Sudbeck receives life sentence for Estherville murder
Metal detectors were set up at the courtroom entrance and Scott Sudbeck wore handcuffs and an orange jumpsuit as he took his seat at the defense table Monday afternoon in Estherville.
The Emmet County sentencing hearing was a chance for Judge Patrick Carr to administer Sudbeck's mandatory life sentence in open court. An Estherville jury convicted the 36-year-old of first-degree murder on Feb. 19. They were convinced Sudbeck went to the residence of 30-year-old Michaela Jordan of Estherville and intentionally shot her with a handgun on the night of Wednesday, Feb. 26, 2014.
Victim impact statements are part of the sentencing process. Five members of Jordan's family took the stand to tell the court -- and Sudbeck -- how the loss of Michaela impacted their lives.
Jordan's two youngest daughters remained standing as they took out a piece of paper and told the court how much they loved their mother. They left the courtroom after reading their brief remarks. Jordan's oldest daughter and son told the court they struggle with their emotions and hated seeing their mom in an abusive relationship.
Jordan's mother Linda Wahlman of Estherville told the court she still has panic attacks. She'll check the locks on her front door time and time again just to feel safe at night. Many of her remarks were directed at Sudbeck.
"My world and safe life changed," she told him. "Everything changed."
Wahlman finds herself raising a second family because she's now looking after Jordan's children.
"It's not a normal household, though we're working at it," she testified.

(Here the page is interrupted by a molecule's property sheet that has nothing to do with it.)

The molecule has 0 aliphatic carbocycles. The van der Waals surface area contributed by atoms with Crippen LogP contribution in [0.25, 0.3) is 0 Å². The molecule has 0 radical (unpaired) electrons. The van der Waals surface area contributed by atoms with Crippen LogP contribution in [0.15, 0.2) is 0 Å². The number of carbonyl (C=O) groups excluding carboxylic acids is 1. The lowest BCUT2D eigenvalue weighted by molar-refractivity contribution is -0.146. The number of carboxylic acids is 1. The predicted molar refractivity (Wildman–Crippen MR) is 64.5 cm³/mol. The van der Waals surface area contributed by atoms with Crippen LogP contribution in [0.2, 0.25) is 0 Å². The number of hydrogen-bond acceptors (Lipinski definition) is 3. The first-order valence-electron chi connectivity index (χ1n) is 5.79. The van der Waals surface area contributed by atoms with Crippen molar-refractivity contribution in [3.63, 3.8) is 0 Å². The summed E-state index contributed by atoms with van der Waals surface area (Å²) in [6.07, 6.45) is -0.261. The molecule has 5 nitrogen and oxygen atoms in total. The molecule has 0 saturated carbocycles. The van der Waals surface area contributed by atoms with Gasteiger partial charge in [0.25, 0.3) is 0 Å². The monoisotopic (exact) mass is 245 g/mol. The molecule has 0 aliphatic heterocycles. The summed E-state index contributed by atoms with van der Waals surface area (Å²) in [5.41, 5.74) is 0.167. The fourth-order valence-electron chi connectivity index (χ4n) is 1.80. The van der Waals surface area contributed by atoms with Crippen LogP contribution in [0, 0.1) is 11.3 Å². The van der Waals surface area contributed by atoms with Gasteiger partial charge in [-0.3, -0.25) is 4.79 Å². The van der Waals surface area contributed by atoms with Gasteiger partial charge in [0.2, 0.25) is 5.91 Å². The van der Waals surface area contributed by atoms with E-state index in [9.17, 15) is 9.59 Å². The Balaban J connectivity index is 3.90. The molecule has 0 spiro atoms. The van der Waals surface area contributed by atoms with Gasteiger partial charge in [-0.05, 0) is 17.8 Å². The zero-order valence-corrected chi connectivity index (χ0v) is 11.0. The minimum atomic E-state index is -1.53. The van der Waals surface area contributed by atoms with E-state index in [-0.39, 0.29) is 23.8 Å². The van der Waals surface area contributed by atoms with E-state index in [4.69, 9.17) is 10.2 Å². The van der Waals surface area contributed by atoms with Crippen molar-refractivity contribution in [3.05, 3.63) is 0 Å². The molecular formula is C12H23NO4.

Jordan had a smile and kind words for everyone -- "even you" -- Wahlman told Sudbeck. The hearing's final witness also said she lost both a daughter and a best friend on the night of the murder. Anger crept into her voice as the testimony continued. She called Sudbeck a spineless, heartless coward who waited until Jordan was running away before he shot her in the back.
"In a few days she would have had her own place and been completely rid of you," Wahlman told Sudbeck.
Jordan died in Wahlman's arms and her daughter's last words identified the killer, she told the court. She also said she hoped God would send her to hell in the afterlife, so she could be Sudbeck's personal tormentor for all of eternity.
Sudbeck was given the opportunity to address the court, but told the judge he had nothing to say. His attorney, Public Defender Doug Jones of Sioux City, notified the court that he will file an appeal on Sudbeck's behalf.
Emmet County Attorney Douglas Hansen and Iowa Assistant Attorney General Andrew Prosser presented the case to a jury and were on hand for the victim impact statements Monday.
"They have handled it, probably, better than I would have," Hansen said. "It does put a new perspective on prosecution when you see how it affects the victims of crime."
The county attorney also praised Prosser and agencies involved in the investigation.
"The teamwork on the part of law enforcement was incredible," Hansen said. "The gathering of information and evidence was top-notch by everybody on the Estherville Police Department as well as the Iowa Division of Criminal Investigations."